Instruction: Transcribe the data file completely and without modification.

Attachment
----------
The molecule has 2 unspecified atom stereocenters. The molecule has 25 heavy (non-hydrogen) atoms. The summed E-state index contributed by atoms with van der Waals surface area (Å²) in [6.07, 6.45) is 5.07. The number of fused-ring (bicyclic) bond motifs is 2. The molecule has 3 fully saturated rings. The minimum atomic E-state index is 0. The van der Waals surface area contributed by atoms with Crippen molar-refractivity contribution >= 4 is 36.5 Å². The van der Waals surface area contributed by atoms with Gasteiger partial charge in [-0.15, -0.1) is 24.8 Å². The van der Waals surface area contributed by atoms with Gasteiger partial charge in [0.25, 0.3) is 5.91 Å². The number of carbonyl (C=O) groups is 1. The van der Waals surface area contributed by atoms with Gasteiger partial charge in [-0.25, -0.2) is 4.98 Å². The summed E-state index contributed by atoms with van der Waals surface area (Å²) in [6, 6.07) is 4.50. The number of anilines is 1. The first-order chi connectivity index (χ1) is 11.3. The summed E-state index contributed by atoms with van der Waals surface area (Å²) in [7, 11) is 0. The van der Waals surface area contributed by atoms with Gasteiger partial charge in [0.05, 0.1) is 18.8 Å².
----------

The molecule has 2 unspecified atom stereocenters. The molecule has 25 heavy (non-hydrogen) atoms. The summed E-state index contributed by atoms with van der Waals surface area (Å²) in [6.07, 6.45) is 5.07. The number of fused-ring (bicyclic) bond motifs is 2. The molecule has 3 fully saturated rings. The minimum atomic E-state index is 0. The van der Waals surface area contributed by atoms with Crippen molar-refractivity contribution >= 4 is 36.5 Å². The van der Waals surface area contributed by atoms with Gasteiger partial charge in [-0.15, -0.1) is 24.8 Å². The van der Waals surface area contributed by atoms with Gasteiger partial charge in [0.25, 0.3) is 5.91 Å². The number of carbonyl (C=O) groups is 1. The van der Waals surface area contributed by atoms with Gasteiger partial charge in [-0.25, -0.2) is 4.98 Å². The summed E-state index contributed by atoms with van der Waals surface area (Å²) in [6, 6.07) is 4.50. The number of anilines is 1. The first-order chi connectivity index (χ1) is 11.3. The summed E-state index contributed by atoms with van der Waals surface area (Å²) in [7, 11) is 0. The van der Waals surface area contributed by atoms with Gasteiger partial charge in [0.05, 0.1) is 18.8 Å².